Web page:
Teaching (and Studying) Difficult Issues

On The Forbidden Gospels Blog, April DeConick writes of her intention to include a “course contract” on her syllabi this year (after receiving a tip from a friend who developed a similar practice). The text of her contract is given here. As a biblical studies major, my classes often address difficult issues from the relationship between theology and biblical hermeneutics to theodicy, abortion, and homosexuality (the latter of which is also mentioned by DeConick as an example), and so I can see that such a contract may be warranted. And as a critically minded scholar myself, I’m not overly troubled by a contract which stipulates that students engage the various texts and their various issues in a critical way. This is certainly how the Old Testament Interpretation and the New Testament Interpretation courses are taught at Yale. But the concluding sentence of DeConick’s contract still gave me some pause: “[b]y remaining in this course and accepting this syllabus, you are expressing your understanding of and agreement with these fundamental, non-negotiable conditions of intellectual freedom and critical engagement.” Is intellectual freedom truly being maintained if certain viewpoints are expressly forbidden at the outset? How does the work of canonical critics such as Brevard Childs fit into a matrix which places “faith” on one pole and “scholarship” on the other? I must admit that I have no answers to these questions, nor do I really believe that they can be satisfactorily answered. And I do believe that in an academic setting, an approach such as DeConick’s is both the most appropriate and the most effective. I just enjoy playing the Devil’s Advocate. 😉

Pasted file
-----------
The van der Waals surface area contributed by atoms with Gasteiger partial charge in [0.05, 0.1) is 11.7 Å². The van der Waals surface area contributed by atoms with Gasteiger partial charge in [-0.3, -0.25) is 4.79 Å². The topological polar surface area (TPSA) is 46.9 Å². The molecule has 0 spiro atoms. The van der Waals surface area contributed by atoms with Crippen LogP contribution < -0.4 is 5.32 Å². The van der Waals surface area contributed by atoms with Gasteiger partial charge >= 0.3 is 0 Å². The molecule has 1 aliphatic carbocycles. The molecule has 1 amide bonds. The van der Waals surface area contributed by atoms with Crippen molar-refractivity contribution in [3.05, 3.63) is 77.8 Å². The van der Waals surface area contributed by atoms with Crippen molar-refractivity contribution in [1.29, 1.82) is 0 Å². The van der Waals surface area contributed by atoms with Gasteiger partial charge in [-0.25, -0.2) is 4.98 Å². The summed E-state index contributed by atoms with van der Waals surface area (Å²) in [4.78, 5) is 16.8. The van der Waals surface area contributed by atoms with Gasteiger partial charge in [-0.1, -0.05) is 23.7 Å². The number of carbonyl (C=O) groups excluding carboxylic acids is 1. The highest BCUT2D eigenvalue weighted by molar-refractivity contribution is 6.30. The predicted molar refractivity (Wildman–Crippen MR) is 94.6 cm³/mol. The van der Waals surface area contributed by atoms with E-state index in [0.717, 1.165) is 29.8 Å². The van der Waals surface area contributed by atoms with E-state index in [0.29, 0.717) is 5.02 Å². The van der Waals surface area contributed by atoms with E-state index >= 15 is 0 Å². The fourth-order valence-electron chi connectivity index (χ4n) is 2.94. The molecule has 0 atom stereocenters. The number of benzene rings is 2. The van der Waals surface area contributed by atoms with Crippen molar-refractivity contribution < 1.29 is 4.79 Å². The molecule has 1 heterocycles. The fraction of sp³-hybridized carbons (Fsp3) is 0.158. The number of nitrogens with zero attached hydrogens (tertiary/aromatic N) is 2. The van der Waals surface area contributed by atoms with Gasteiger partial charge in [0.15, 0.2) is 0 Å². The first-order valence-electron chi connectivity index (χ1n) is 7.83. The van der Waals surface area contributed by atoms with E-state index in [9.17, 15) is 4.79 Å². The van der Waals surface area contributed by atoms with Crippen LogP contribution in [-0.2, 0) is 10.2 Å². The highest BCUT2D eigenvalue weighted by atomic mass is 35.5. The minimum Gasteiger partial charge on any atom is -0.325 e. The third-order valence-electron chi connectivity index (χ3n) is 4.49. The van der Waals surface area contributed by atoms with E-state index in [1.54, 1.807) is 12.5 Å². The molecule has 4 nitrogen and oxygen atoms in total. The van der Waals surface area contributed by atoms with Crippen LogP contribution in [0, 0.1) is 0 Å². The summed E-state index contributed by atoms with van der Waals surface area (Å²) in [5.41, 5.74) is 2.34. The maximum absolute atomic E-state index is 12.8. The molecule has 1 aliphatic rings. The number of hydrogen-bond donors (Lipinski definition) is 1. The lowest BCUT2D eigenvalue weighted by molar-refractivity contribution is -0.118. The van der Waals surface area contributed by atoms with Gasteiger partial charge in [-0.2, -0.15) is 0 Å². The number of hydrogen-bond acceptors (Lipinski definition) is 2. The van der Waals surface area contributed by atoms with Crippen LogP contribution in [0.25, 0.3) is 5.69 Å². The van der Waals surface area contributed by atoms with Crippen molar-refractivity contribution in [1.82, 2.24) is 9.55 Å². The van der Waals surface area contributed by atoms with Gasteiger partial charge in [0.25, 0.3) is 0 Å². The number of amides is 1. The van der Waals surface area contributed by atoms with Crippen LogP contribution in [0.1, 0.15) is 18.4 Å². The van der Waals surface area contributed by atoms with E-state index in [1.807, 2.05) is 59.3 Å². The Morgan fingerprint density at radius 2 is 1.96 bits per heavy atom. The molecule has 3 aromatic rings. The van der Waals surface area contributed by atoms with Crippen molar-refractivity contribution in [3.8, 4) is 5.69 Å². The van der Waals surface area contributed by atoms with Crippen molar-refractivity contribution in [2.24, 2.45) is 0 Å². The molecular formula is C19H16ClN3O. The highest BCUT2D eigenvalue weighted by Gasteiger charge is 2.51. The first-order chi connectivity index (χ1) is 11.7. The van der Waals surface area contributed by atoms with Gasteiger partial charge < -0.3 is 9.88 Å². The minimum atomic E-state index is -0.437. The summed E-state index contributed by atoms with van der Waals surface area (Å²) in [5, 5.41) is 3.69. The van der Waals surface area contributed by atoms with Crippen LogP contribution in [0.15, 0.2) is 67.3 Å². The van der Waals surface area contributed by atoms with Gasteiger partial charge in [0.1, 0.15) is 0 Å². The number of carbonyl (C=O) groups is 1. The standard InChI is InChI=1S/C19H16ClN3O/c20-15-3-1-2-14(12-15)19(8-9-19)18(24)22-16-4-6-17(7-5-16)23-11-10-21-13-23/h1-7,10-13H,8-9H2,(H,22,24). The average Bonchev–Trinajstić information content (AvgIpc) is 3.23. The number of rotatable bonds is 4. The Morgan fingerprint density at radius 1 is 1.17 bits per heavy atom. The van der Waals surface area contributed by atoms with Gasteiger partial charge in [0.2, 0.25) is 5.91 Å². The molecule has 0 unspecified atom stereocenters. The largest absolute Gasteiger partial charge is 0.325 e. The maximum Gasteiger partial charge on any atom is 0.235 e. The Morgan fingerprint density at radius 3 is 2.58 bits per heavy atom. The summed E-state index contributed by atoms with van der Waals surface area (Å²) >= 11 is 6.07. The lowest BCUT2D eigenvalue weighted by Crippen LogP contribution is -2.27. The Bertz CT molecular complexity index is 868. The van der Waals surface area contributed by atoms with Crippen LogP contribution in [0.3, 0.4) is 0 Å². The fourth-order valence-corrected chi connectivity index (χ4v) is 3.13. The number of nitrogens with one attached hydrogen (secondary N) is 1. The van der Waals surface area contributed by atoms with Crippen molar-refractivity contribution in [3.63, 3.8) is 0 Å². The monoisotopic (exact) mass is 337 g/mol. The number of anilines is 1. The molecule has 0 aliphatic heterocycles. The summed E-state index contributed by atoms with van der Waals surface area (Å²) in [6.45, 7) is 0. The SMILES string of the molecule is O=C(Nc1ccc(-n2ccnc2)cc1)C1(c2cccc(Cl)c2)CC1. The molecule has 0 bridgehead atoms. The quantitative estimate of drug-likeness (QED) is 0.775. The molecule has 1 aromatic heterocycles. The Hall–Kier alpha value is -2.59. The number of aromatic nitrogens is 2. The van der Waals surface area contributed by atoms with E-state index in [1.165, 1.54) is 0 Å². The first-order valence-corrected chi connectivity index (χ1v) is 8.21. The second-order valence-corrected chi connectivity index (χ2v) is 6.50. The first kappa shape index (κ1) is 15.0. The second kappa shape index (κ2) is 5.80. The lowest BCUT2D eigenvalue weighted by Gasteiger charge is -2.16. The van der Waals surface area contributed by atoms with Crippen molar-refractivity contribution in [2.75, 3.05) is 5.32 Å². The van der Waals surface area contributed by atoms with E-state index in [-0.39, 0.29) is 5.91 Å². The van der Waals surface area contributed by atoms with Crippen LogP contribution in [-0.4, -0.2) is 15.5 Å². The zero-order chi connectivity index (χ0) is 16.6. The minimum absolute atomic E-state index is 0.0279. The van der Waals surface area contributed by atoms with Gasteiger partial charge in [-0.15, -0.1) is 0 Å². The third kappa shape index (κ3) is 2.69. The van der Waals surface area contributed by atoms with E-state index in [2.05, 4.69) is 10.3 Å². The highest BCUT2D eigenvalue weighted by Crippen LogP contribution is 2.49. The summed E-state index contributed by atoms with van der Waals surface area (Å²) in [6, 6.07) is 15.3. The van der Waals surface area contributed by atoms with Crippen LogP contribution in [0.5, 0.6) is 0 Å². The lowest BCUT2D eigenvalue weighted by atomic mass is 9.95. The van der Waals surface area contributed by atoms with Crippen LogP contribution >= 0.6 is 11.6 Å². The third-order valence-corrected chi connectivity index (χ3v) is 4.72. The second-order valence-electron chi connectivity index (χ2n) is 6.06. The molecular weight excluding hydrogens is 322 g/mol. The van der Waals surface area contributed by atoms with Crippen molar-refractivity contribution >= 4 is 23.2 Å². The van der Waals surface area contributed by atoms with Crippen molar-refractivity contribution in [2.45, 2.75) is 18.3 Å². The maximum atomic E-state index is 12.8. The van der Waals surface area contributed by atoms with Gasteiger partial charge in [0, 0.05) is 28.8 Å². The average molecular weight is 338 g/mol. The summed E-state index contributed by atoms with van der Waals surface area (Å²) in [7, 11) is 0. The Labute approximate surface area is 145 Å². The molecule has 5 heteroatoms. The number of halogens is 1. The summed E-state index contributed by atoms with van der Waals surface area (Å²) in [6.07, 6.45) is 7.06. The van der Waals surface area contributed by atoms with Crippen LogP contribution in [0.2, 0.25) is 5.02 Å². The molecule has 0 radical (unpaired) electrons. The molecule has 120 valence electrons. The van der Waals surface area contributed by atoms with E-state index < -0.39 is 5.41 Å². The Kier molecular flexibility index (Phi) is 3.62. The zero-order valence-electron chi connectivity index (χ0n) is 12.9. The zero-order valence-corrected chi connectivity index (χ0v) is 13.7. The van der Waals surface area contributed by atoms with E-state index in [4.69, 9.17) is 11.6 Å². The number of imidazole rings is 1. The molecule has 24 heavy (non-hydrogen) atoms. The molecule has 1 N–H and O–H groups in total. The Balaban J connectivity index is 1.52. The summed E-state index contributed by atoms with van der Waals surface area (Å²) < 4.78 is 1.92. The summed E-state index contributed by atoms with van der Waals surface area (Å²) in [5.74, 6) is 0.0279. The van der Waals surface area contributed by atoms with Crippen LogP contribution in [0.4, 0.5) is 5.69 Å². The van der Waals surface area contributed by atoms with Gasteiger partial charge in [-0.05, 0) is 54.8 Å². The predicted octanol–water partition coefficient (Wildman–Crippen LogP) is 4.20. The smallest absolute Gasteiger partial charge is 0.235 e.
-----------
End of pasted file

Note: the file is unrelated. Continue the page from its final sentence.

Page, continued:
I once heard a story about Prof. John Collins (possibly apocryphal, possibly not) which I still find amusing. Prof. Collins was in his first semester as an active faculty member at Yale and was teaching the standard Old Testament Interpretation course, a course of approximately 75-100 students. When it came time for him to deliver his lecture on Lev. 18, the class was a little tense, as the chapter’s decisive verdict against male homosexuality remains a difficult issue for many. However, he noted that this passage includes no such verdict against female homosexuality–possibly because of a lack of concern for non-penetrative intercourse, or some similar reason. But before he could go any further, a young woman sitting in the back exclaimed in relief, “Pshew!” The entire class laughed and moved on.

The moral of this story: laughter is the surest way to bring people together, even if they represent different theological and doctrinal backgrounds. If only the church fathers had had better senses of humor…


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August 2007
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